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Forecast bankruptcy using a blend of clustering and MARS model: case of US banks


In this paper, we compare the performance of two non-parametric methods of classification and regression trees (CART) and the newly multivariate adaptive regression splines (MARS) models, in forecasting bankruptcy. Models are tested on a large universe of US banks over a complete market cycle and run under a K-fold cross validation. Then, a hybrid model which combines K-means clustering and MARS is tested as well. Our findings highlight that (i) Either in training or testing sample, MARS provides, in average, better correct classification rate than CART model (ii) Hybrid approach significantly increases the classification accuracy rate in the training sample (iii) MARS prediction underperforms when the misclassification of the bankrupt banks rate is adopted as a criteria (iv) Finally, results prove that non-parametric models are more suitable for bank failure prediction than the corresponding Logit model.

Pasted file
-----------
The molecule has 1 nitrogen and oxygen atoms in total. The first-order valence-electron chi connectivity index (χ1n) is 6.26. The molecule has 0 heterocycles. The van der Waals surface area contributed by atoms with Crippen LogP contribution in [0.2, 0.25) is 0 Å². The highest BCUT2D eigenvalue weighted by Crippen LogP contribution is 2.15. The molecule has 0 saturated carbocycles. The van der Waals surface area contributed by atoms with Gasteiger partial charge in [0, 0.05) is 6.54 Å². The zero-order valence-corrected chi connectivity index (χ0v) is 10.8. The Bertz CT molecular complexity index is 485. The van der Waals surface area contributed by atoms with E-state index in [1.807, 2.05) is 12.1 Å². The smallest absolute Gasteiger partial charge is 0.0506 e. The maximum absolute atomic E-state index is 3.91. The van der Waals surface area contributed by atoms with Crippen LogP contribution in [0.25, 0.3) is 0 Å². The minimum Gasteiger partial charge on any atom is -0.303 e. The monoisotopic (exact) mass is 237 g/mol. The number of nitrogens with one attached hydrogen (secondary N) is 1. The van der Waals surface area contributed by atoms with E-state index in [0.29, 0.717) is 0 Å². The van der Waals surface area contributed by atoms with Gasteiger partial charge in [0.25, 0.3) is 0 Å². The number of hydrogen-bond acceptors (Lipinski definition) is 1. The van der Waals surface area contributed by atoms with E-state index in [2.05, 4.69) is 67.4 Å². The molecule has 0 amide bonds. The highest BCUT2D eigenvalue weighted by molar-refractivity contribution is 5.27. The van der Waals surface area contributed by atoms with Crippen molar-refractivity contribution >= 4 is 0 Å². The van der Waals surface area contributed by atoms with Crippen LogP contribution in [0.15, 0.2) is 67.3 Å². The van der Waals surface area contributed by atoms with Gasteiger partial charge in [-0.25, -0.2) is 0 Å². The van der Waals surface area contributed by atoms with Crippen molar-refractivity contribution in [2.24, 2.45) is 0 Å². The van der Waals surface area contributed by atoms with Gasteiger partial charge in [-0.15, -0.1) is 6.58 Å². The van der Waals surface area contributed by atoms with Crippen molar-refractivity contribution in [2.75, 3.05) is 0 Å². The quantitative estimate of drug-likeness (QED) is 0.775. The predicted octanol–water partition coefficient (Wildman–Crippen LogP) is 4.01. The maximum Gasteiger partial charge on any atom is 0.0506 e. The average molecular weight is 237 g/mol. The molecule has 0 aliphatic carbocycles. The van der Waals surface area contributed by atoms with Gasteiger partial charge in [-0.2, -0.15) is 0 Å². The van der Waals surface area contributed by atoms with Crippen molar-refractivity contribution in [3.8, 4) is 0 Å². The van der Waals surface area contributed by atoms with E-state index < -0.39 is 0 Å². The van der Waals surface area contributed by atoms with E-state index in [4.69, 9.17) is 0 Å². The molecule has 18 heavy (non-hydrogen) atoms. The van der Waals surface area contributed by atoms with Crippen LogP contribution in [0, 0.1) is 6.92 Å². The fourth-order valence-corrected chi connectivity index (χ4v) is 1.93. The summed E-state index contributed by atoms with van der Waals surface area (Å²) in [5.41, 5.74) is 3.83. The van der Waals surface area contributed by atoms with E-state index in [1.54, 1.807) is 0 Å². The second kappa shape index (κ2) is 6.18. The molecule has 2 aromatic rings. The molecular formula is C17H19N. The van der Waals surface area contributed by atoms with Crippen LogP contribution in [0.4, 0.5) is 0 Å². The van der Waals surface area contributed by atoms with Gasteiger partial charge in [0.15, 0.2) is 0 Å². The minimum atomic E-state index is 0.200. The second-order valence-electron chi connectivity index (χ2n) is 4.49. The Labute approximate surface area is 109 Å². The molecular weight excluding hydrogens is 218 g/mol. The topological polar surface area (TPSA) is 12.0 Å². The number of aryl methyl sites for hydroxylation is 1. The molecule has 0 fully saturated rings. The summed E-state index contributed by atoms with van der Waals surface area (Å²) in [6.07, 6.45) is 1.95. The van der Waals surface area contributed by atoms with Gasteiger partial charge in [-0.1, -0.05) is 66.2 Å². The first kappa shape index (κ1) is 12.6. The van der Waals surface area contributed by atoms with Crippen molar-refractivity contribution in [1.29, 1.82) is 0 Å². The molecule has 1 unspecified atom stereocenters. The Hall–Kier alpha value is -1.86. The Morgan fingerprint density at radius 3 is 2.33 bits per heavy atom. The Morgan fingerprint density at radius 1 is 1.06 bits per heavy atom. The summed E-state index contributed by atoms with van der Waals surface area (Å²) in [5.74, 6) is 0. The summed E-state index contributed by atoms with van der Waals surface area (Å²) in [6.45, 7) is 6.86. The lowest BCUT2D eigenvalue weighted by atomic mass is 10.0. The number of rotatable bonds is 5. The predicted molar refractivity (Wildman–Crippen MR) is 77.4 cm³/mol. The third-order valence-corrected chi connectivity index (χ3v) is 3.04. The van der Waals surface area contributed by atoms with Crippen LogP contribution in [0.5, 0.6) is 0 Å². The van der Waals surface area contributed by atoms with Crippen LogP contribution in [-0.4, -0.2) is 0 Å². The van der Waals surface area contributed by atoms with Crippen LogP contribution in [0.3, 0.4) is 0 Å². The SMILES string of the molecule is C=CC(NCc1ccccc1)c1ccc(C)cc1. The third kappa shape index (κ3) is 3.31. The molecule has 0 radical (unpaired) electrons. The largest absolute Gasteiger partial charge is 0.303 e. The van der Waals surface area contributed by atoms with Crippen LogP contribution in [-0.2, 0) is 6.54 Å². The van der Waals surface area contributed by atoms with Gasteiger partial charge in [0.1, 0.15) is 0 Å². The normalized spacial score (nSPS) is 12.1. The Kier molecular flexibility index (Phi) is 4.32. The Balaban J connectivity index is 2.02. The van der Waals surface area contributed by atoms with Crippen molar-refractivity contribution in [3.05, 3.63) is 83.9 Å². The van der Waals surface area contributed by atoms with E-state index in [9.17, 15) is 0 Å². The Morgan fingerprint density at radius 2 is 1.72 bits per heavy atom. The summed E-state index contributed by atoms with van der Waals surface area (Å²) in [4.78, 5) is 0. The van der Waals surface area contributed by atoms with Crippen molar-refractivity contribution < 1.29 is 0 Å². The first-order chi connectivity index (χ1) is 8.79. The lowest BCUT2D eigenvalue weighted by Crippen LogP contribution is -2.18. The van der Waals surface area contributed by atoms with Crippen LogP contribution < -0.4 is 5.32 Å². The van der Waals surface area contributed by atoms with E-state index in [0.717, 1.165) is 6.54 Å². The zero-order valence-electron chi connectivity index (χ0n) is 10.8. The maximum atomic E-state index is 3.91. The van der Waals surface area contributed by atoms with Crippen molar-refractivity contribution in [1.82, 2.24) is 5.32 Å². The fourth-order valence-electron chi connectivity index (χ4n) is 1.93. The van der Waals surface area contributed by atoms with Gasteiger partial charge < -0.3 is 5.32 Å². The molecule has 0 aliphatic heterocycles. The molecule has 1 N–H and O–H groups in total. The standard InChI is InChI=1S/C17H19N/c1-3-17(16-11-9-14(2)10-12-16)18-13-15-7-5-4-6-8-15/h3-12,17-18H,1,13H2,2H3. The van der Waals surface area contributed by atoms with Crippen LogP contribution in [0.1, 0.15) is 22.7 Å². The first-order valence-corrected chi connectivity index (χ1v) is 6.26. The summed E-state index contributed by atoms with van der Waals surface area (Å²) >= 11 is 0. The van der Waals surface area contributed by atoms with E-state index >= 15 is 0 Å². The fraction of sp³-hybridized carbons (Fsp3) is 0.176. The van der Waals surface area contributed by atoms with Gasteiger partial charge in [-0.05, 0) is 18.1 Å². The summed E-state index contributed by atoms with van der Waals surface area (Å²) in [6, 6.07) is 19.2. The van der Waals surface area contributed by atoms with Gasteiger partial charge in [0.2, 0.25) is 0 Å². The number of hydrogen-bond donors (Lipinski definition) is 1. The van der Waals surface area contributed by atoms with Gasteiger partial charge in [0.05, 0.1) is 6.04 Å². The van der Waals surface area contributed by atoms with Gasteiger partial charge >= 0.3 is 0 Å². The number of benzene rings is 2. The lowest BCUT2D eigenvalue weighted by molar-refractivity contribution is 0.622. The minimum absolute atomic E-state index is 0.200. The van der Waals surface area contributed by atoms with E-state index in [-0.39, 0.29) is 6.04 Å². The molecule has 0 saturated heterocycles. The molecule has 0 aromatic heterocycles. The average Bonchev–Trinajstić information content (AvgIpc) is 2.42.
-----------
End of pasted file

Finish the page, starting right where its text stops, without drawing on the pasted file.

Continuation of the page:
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  1. The specificity represents the number of the (AB) classified in the group of the (AB).

  2. The sensitivity represents the percentage of the (NAB) correctly classified.


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Correspondence to Rania Hentati-Kaffel.